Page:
Ellen Tauscher, independent chair of the Alliance, responded on Wednesday, pointing out that “The Clean Clothes Campaign can criticize because they have no actual involvement in garment factory safety reform.”
“The Alliance and our member companies know that improving safety in Bangladesh factories is a daunting task, because we do it every day — and our work resulted in 2015 being the safest year in Bangladesh garment factories in recent history, with no deaths and few fire incidents and injuries,” Tauscher said. “We know that getting factory owners to bring their factories into compliance with international safety standards takes time. That’s why we launched a five-year initiative — now in its third year — to complete this work. We are disappointed that the Clean Clothes Campaign has once again chosen to ignore progress on behalf of workers, while using fires as an opportunity to criticize and undermine that progress.”
The Alliance and its 27-member companies have formally severed ties with 26 factories that have failed to comply with safety standards and more than 1.1 million workers have been trained for fire safety.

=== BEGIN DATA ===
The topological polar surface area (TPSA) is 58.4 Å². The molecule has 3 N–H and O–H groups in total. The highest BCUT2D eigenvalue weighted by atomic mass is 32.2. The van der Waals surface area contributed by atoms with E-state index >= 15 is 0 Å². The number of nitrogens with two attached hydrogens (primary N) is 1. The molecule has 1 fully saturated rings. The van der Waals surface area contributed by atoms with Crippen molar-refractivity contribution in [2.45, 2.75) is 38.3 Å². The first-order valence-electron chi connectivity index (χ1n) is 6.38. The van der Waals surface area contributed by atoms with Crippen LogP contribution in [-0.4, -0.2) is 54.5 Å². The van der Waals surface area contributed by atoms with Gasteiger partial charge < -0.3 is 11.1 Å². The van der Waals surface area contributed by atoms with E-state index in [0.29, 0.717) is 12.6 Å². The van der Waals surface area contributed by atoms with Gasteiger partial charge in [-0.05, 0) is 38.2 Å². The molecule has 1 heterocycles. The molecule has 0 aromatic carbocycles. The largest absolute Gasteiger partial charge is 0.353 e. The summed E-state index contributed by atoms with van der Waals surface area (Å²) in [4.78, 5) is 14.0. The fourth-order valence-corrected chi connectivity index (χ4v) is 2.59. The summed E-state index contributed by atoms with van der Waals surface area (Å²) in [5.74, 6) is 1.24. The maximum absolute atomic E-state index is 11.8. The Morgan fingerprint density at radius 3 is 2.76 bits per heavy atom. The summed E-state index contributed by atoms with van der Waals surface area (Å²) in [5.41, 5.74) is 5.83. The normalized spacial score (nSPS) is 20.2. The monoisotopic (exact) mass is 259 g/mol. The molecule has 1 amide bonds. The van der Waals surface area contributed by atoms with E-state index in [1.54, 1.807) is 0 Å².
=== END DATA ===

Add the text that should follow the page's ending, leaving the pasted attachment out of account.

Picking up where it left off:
A senior government official in Bangladesh,who requested anonymity, said the level of progress that has been made in the last two-and-a-half years shouldn’t be ignored, but it was unrealistic to expect a full transformation yet.
It is clear on all fronts that the fire at Matrix Sweater has underscored the urgency for acceleration of the progress.
“While there were no casualties and only minor injuries in the fire, this incident underscores the importance of our ongoing work to remediate factories to meet international safety standards and to push factories that are moving slowly to accelerate their remediation progress,” the Alliance said.
The group said there had been a dramatic decline in serious fire incidents since the launch of international safety initiatives, especially in terms of a reduction in fire risk, injury and death, yet there remain hazards that still needed to be addressed under the remediation program.
Many of these are further complicated by infrastructure issues in Bangladesh, such as a lack of access to water supply — a problem faced by the team of fire officials on Tuesday in dousing the flames that started on the seventh floor of the building. Other problems include overcrowding of buildings and a lack of physical space outside the buildings to provide adequate fire escape.
The unions want reforms to come more quickly.
“The inspection work of the Accord has been completed for some time and, as this fire makes clear, the time for full remediation is long overdue,” said Christy Hoffman, deputy general secretary, UNI Global Union.
Jyrki Raina, general secretary of IndustriALL Global Union and one of the architects of the Accord , said the fire highlighted the race against time to make Bangladesh’s garment factories safe.
“It has been nearly three years since the Rana Plaza collapse and factories are still unsafe — the factory owners and brands are not doing enough to undertake the corrective action needed,” Raina said.